Edgar Allan Poe’s “The Masque of the Red Death” has never been more resonant than it is now, in the year of Ebola hysteria.
Blood was its Avatar and its seal –the redness and the horror of blood. There were sharp pains, and sudden dizziness, and then profuse bleeding at the pores, with dissolution. The scarlet stains upon the body and especially upon the face of the victim, were the pest ban which shut him out from the aid and from the sympathy of his fellow-men.
So this being All Hallows’ Eve, why not give it a read, or better yet a listen. I’ll give you two versions to choose from. Either the classic, classy British-accent version by Basil Rathbone:
Or the extra-twisted version read by old Uncle Bill:
After reading a piece on Dangerous Minds the other day where they posted the various individual tracks of “Helter Skelter” (thanks to Lady E for pointing that out), I was inspired to create my own mix in GarageBand. I’m reasonably pleased with the results; it ended up sounding very 90s somehow, with touches of early Nirvana grind, Pixies loud/quiet/loud dynamics, and Sonic Youth dissonance. See what you think:
P.S.: It was only after posting this that I found out today is the 30th anniversary of John Lennon’s death, and now I feel a little guilty for putting so much focus on a Paul song. Although you can hear John playing very raw and aggressive bass on “Helter Skelter” – which is, let’s be honest, Paul writing in a consciously Lennonesque vein. I can just picture him stamping his little feet and wailing, “I can rock out too, y’know, it’s not joost John who can do that.”
P.P.S.: Then he probably would have said something about the fridge-a-dilly.
P.P.P.S: For some thoughts about the Lennon shooting, read here.
The third installment of anything is usually a mistake (see: Godfather III, Spider-Man 3, Return of the Jedi, etc.), but I can’t help myself from taking one more trip back to the place where I grew up. This suite of songs continues more or less on the theme of the previous installment, i.e. disconnection, alienation, getting lost, etc.
As so often happens, this thing started out small and rapidly grew out of control. But it certainly sounds good to me. You may feel similarly, you may not, how am I to know? In any case, here it is:
A recent 80s-centric post got me on a bit of an 80s kick, and in listening to a bunch of that music I noticed a pervasive theme that had previously escaped me: a general sense of things not connecting, getting lost, breaking down (interesting that this ran side-by-side with the shiny sense of newness reflected in the previous post). A lot of songs express this in the form of transportation metaphors: cars crashing, planes not arriving, and so on.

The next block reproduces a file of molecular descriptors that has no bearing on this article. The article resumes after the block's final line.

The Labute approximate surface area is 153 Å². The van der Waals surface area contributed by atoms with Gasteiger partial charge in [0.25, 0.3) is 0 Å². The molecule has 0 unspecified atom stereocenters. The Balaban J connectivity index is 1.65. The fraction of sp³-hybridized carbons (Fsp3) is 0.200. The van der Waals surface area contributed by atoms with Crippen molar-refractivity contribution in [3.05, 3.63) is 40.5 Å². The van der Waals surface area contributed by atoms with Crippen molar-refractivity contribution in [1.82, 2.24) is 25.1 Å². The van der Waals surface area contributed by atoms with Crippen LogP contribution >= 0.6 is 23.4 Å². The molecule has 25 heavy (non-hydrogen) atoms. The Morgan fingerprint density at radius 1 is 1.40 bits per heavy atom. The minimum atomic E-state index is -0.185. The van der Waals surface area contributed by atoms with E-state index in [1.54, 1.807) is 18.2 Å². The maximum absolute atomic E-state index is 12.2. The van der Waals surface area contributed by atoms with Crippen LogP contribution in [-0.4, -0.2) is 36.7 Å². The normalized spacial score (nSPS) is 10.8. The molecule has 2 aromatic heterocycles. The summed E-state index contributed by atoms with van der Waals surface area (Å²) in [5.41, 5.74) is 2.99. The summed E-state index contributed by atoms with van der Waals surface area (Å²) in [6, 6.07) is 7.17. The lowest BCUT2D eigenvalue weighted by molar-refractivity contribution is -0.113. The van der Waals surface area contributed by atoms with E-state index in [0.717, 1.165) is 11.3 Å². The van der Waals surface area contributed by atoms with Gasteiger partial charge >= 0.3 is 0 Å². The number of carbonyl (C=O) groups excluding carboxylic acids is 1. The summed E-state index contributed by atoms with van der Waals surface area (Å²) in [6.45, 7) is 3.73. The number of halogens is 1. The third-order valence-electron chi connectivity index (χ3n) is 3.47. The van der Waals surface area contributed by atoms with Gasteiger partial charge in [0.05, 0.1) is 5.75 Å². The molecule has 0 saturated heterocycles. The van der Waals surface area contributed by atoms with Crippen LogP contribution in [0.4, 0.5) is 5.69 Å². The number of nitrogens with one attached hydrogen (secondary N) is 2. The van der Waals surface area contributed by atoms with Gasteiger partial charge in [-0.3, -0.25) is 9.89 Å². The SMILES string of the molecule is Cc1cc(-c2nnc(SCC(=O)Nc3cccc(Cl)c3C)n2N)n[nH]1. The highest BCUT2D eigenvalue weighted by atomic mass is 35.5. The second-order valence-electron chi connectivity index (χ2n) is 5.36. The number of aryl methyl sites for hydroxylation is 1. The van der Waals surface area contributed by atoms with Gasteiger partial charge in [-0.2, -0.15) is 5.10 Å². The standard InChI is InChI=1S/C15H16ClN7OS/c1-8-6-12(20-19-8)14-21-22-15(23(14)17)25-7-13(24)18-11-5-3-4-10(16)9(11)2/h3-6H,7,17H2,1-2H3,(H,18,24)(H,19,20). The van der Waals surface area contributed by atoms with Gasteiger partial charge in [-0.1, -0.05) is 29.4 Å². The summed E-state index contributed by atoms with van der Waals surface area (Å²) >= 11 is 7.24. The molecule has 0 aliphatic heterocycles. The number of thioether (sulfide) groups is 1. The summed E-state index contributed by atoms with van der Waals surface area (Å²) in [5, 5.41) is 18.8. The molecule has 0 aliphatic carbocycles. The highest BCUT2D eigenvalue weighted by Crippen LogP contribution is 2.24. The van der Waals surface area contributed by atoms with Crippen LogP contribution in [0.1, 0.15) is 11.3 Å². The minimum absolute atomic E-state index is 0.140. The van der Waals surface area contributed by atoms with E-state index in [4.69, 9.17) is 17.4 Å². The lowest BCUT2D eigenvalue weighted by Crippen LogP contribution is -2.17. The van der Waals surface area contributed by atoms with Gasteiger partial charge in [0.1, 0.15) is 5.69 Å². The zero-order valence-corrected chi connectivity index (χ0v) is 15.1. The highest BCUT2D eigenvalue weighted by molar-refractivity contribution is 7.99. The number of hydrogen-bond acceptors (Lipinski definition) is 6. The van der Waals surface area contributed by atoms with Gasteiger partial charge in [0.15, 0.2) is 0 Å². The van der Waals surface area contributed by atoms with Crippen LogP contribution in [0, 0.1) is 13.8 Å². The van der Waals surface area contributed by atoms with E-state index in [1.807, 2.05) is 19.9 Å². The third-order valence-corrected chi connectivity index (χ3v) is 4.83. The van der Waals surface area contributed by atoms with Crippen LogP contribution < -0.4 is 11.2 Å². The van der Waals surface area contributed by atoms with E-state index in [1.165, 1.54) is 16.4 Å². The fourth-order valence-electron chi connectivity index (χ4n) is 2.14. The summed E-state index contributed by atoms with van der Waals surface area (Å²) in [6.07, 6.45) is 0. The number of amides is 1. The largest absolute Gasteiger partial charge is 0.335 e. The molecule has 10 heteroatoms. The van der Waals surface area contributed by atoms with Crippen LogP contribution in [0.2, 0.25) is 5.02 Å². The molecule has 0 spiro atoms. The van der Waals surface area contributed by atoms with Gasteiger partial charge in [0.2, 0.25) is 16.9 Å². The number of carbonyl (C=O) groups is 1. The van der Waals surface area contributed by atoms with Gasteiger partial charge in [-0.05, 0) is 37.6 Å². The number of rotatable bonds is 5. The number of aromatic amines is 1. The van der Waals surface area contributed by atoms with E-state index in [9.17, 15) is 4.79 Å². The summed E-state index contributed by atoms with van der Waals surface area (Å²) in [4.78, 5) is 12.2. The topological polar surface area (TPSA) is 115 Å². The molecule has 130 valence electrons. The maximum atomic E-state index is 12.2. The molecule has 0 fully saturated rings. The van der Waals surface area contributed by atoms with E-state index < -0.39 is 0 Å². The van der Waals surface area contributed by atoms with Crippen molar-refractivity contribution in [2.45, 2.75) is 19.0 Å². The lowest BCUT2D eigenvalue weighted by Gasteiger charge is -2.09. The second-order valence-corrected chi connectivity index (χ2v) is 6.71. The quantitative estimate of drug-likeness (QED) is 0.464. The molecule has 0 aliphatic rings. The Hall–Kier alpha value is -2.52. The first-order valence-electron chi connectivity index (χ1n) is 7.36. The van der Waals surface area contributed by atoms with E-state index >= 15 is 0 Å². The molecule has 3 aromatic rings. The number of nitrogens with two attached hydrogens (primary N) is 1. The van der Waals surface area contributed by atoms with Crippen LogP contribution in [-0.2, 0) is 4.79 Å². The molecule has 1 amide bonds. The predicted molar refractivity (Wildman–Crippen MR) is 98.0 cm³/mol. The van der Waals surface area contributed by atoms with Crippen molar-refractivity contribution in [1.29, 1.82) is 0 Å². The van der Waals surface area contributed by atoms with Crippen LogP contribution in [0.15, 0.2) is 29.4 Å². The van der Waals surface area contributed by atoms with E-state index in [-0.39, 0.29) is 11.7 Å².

Hence, this podcasty nugget of transmissions from the Golden Olden Days. Most of the artists represented here are English, I’m not sure why. Perhaps because their national decay was slightly more advanced than ours at the time; where things stand in 2010, I don’t feel qualified to say.
To lighten things up a bit I’ve included a couple of clips from the movie Planes, Trains and Automobiles. Though not a career highlight for anyone involved, this 1987 John Hughes film fits the theme and has a phenomenal cast, including Steve Martin, John Candy, Michael McKean, Ben Stein, and the chronically undervalued Edie McClurg. If nothing else, it connected all these people to Kevin Bacon, who has a cameo as the guy who steals Steve’s cab.
As a general rule I detest 80s nostalgia, because it tends to focus on the aspects of 80s culture that I liked the least. But there is no denying that they were the Good Old Days. In the privacy of my own mind I often time-travel to that now-somewhat-long-ago era, and I always have a good time there.
One of these flashbacks was triggered the other day by the distinctly post-80s technomagic of my iPod. I like to listen to the songs on it in alphabetical order, as I am all too happy to discuss with anyone who will listen. Lately I have been in the Ns, and when a bunch of songs starting with the word “New” came up, it was hard not to notice that almost all of them were from the 80s. I guess we were kind of obsessed with newness back then—it was Morning in America after all, and while I never cared for Ronald Wilson Reagan 666, I have to admit that his version of America was pretty fun. There was a lot of energy in the air in them days. We were all going to be rich and excellent and sexy and cool… smash cut to Rodney Dangerfield on the back patio at Bushwood Country Club shouting “We’re all gonna get laid!”
And it was all bogus of course, all a big delusion that would come crashing down soon enough. But what a delusion. I don’t know if the kids today are still capable of feeling that way about the future. I hope they are, because everybody deserves the chance to be stupidly grandiose and optimistic until they are at least 18.
So anyway…won’t you join me in a quick 31-minute trip to the magical land of yesteryear? This may be a little heavy on the technopop for some people, but then that was the 80s in a nutshell, wasn’t it? Playlist and notes after the jump. (more…)